Louis Jacques Napoléon Bertrand, better known by his pen name Aloysius Bertrand (20 April 1807 — 29 April 1841), was a French Romantic poet, playwright and journalist. He is famous for having introduced prose poetry in French literature, and is considered a forerunner of the Symbolist movement. His masterpiece is the collection of prose poems Gaspard de la Nuit published posthumously in 1842; three of its poems were adapted to a homonymous piano suite by Maurice Ravel in 1908.
Louis Jacques Napoléon Bertrand
20 April 1807
|Died||29 April 1841 (aged 34)|
|Cause of death||Tuberculosis|
|Occupation||Poet, playwright, journalist|
|Gaspard de la Nuit|
Born in Ceva on 20 April 1807, Louis Jacques Napoléon Bertrand was the son of Georges and Laure (or Laurine-Marie) Bertrand, née Davico. Georges Bertrand was born on 22 July 1768 at Sorcy-Saint-Martin (or Saulieu, according to other sources) into a family of soldiers. A gendarmerie lieutenant, his parents wanted him to become a priest but he ran away from the seminary and enlisted in the 16e régiment de dragons of Orléans on 7 May 1785. His first marriage with Marie-Jeanne Rémond (born in Montbard on 23 February 1779) gave birth to a daughter, Denise, on 9 March 1800 but his wife died three months later. He married his second wife during his stay in the Department of Montenotte (now the Province of Cuneo), Laure Davico (born 2 August 1782), on 3 June 1806 in Ceva. After the birth of Louis, the eldest, in 1807, a second son, Jean Balthazar, was born on 17 July 1808.
On 15 March 1812 Georges was appointed as gendarmerie captain in Spoleto, whose mayor was at the time Pierre-Louis Roederer. There, on 23 December, the poet's sister Isabella-Caroline (or Elizabeth) was born. On 3 September 1814 he was assigned to Mont-de-Marsan, where he made the acquaintance of Charles Jean Harel, then-prefect of the Department of Landes. Retiring at the end of August 1815, he left Landes and moved to Dijon, where on 19 March 1816 his fourth child was born, Charles Frédéric (who later became a journalist), and where his daughter Denise from his first marriage got married on 11 January 1818.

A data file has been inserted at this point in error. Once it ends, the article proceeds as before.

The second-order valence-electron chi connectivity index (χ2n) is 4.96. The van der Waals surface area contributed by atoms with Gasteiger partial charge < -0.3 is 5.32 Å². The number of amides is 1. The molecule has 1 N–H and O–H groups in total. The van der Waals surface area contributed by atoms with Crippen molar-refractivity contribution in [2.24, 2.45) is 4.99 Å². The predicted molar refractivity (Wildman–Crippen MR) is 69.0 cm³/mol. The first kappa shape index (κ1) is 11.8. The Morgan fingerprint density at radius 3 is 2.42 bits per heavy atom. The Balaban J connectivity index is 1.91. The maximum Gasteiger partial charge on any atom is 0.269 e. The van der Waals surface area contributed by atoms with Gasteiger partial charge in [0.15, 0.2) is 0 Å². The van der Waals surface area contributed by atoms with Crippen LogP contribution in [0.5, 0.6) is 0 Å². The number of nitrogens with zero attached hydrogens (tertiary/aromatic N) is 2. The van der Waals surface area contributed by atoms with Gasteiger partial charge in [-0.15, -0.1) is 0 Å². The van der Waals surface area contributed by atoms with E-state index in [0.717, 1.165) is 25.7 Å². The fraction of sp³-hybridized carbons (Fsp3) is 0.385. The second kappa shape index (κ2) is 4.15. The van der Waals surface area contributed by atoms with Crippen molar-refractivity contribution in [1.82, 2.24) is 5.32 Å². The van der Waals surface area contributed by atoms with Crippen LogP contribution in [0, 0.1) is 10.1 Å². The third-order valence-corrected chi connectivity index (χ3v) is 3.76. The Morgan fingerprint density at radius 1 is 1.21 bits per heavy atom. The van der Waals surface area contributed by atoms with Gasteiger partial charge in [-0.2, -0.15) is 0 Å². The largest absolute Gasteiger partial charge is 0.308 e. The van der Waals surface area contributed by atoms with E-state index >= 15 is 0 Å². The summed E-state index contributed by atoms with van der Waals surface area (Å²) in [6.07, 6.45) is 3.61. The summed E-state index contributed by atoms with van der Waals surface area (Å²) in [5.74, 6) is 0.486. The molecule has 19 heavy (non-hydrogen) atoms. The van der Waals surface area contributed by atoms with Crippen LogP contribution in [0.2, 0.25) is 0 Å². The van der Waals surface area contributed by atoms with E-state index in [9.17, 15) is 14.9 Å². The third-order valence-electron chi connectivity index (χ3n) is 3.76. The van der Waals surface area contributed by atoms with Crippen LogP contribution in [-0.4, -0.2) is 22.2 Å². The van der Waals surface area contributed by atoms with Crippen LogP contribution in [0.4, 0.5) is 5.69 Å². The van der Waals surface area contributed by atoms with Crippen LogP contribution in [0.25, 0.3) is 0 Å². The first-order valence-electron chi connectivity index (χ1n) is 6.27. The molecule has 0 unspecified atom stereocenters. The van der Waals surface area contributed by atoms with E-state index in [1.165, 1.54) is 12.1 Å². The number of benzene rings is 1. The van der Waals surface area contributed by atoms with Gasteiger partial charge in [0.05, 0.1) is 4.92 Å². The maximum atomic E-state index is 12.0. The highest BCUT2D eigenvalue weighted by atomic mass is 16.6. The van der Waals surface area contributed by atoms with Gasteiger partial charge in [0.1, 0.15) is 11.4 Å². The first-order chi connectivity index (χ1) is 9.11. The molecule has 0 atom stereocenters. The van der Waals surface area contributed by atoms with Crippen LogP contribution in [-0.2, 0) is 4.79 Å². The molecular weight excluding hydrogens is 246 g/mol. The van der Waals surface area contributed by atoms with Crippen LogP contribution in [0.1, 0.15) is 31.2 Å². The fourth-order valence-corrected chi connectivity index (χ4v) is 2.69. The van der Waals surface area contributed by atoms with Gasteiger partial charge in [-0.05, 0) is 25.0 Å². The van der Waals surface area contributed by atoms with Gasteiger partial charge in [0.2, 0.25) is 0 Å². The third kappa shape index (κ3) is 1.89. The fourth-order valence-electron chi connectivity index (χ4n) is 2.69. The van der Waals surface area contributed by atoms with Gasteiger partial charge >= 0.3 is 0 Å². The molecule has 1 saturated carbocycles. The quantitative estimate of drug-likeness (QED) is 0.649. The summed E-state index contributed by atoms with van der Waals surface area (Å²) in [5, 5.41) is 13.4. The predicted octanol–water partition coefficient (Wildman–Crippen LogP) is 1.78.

Louis Bertrand studied from 1818 to 1826 at the collège royal of Dijon, where he spent most of his life. Among his classmates were Lacordaire and Antoine Tenant de Latour, who would help him later. While in Dijon, Louis Bertrand developed an interest in the Burgundian capital. His father died on 27 February 1828 and he had to sustain the home on his own, receiving financial help from his aunt François-Marguerite also known as “Lolotte”. In the local literary paper “Le Provincial”, which had published the first verses of poet Alfred de Musset, he promoted his avant-garde aesthetic views and published around twenty works in prose and in verse. Still in 1828, it seems he loved an anonymous young girl who might have died, traces of her existence can be found throughout Bertrand's entire works.
Encouraged by a laudatory letter from Hugo following a poem published in the journal that he had dedicated to him and by recognition from Sainte-Beuve, he moved to Paris at the beginning of November 1828. He met Sainte-Beuve at the salon of Émile Deschamps and read some of his prose to him. But he felt ashamed of his social status and could not find a place among the Parisian romantics. He got sick in January 1829 and during Spring found a publisher, Sautelet, to publish his poems, but he went bankrupt in August. He then got interested in the theater and offered a play to the Vaudeville without success. After that, he decided to return to Dijon on 4 April 1830 and collaborated to the “Spectateur”, a newly-founded liberal newspaper. On 15 February 1831, under the name “Ludovic Bertrand”, he became chief editor of the newspaper “Patriote de la Côte-d’Or” until December 1832, in which he displayed his republican opinions with virulence